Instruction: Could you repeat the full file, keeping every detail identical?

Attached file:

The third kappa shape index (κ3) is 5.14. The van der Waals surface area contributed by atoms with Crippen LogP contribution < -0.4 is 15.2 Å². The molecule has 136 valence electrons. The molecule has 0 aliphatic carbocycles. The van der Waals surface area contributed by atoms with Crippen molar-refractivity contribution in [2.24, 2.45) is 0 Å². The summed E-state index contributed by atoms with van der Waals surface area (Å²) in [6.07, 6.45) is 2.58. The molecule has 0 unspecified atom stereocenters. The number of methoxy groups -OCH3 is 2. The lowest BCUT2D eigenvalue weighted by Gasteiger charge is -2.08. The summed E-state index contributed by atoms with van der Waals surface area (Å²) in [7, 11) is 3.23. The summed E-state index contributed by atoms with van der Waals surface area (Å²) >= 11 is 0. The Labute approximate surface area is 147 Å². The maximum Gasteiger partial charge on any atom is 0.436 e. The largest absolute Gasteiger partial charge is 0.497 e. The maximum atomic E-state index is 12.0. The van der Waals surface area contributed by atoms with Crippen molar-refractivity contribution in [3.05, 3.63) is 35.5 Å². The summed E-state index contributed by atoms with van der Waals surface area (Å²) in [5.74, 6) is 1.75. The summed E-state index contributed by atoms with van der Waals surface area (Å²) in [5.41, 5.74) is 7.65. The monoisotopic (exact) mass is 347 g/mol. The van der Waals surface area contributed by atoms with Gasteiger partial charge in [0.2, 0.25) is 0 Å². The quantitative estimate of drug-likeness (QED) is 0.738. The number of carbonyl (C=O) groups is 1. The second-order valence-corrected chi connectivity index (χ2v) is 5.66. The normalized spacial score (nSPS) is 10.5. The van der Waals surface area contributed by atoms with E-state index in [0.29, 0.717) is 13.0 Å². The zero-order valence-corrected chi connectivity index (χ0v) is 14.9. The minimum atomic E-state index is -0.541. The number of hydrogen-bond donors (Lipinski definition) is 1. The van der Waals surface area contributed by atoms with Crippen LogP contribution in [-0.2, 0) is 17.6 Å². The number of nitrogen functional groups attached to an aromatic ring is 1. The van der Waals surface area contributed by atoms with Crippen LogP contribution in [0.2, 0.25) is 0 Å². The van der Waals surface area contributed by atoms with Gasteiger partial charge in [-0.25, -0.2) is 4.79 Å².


The third kappa shape index (κ3) is 5.14. The van der Waals surface area contributed by atoms with Crippen LogP contribution < -0.4 is 15.2 Å². The molecule has 136 valence electrons. The molecule has 0 aliphatic carbocycles. The van der Waals surface area contributed by atoms with Crippen molar-refractivity contribution in [2.24, 2.45) is 0 Å². The summed E-state index contributed by atoms with van der Waals surface area (Å²) in [6.07, 6.45) is 2.58. The molecule has 0 unspecified atom stereocenters. The number of methoxy groups -OCH3 is 2. The lowest BCUT2D eigenvalue weighted by Gasteiger charge is -2.08. The summed E-state index contributed by atoms with van der Waals surface area (Å²) in [7, 11) is 3.23. The summed E-state index contributed by atoms with van der Waals surface area (Å²) >= 11 is 0. The Labute approximate surface area is 147 Å². The maximum Gasteiger partial charge on any atom is 0.436 e. The largest absolute Gasteiger partial charge is 0.497 e. The maximum atomic E-state index is 12.0. The van der Waals surface area contributed by atoms with Crippen molar-refractivity contribution in [3.05, 3.63) is 35.5 Å². The summed E-state index contributed by atoms with van der Waals surface area (Å²) in [5.74, 6) is 1.75. The summed E-state index contributed by atoms with van der Waals surface area (Å²) in [5.41, 5.74) is 7.65. The monoisotopic (exact) mass is 347 g/mol. The van der Waals surface area contributed by atoms with Gasteiger partial charge in [0.2, 0.25) is 0 Å². The quantitative estimate of drug-likeness (QED) is 0.738. The number of carbonyl (C=O) groups is 1. The second-order valence-corrected chi connectivity index (χ2v) is 5.66. The normalized spacial score (nSPS) is 10.5. The van der Waals surface area contributed by atoms with E-state index in [0.29, 0.717) is 13.0 Å². The zero-order valence-corrected chi connectivity index (χ0v) is 14.9. The minimum atomic E-state index is -0.541. The number of hydrogen-bond donors (Lipinski definition) is 1. The van der Waals surface area contributed by atoms with Crippen LogP contribution in [-0.2, 0) is 17.6 Å². The number of nitrogen functional groups attached to an aromatic ring is 1. The van der Waals surface area contributed by atoms with Crippen LogP contribution in [0.2, 0.25) is 0 Å². The van der Waals surface area contributed by atoms with Gasteiger partial charge in [-0.25, -0.2) is 4.79 Å².